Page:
Initially these minimalist office environments might seem like a great idea.

Something like ‘hot-desking’, where employees can jump from desk to desk daily as needed look very efficient and helpful on the surface, but leave employees with a non-existent footprint on the office – nowhere to call their own, nowhere to keep their things, nowhere to make a mess.

For creative individuals, it could be that your push for productivity is actually hampering your creativity. A clean desk looks so inviting. It feels like you are ready for work and your mind is focused and on the task ahead. But by removing any semblance of self from your working environment you are stopping your brain from wandering and making the connections required for creativity. The chaos required to jumpstart ideas isn’t there and you can find that you might be more productive, but not on anything creative.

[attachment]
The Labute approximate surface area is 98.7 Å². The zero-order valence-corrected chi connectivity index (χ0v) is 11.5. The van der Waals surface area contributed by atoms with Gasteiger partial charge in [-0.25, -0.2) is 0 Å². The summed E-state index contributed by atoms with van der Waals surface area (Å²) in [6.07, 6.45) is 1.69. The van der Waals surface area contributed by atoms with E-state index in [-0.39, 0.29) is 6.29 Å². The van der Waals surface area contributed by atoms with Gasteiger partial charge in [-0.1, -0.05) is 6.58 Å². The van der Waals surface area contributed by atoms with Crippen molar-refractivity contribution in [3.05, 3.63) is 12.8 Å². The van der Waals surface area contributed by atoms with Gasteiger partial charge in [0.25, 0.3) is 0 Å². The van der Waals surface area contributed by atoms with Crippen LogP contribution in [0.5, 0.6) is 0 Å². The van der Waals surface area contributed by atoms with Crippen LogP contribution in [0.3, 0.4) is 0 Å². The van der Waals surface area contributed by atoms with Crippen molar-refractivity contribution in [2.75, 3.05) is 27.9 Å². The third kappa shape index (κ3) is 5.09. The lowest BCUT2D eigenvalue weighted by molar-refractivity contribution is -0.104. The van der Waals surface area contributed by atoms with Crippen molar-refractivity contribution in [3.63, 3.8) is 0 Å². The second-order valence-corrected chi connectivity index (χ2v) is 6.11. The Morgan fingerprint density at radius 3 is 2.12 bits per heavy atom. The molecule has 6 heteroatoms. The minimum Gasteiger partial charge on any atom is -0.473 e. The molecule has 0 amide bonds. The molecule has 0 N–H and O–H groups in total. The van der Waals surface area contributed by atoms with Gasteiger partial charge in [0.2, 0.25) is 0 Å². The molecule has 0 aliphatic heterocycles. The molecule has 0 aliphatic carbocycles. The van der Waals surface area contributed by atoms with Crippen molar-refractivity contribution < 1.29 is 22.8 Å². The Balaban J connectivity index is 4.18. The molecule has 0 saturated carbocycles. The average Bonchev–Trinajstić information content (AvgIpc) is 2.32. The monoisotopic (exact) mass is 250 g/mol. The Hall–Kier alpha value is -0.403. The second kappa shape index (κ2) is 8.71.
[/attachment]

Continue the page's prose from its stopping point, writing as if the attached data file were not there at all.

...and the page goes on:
The right balance is one that works for you. Some people are neat by design and others love a mess. Don’t clean your workspace because you think it needs to be done, and certainly not to ‘clear your mind’. Your mind needs those little ideas floating in the periphery so that it can find the random, complicated, creative answers for your work.

04. You are wasting your precious time and energy

An opportunity cost is when doing one thing means you can’t do another: You could go to the movies tonight, but that means you can’t go a party; you can buy a coffee right now, but that money then isn’t available to buy a beer later. You have to decide which it is that you want.

The same is true here. If there is a standing order in an organization to keep a workspace clean then that means physical and mental energy has to then be spent on that task, as well as time.

That is time and energy that you then cannot use on any creative tasks.

This may seem small in themselves, but these small acts of tidying can add up, and, from the scientific evidence, for nothing.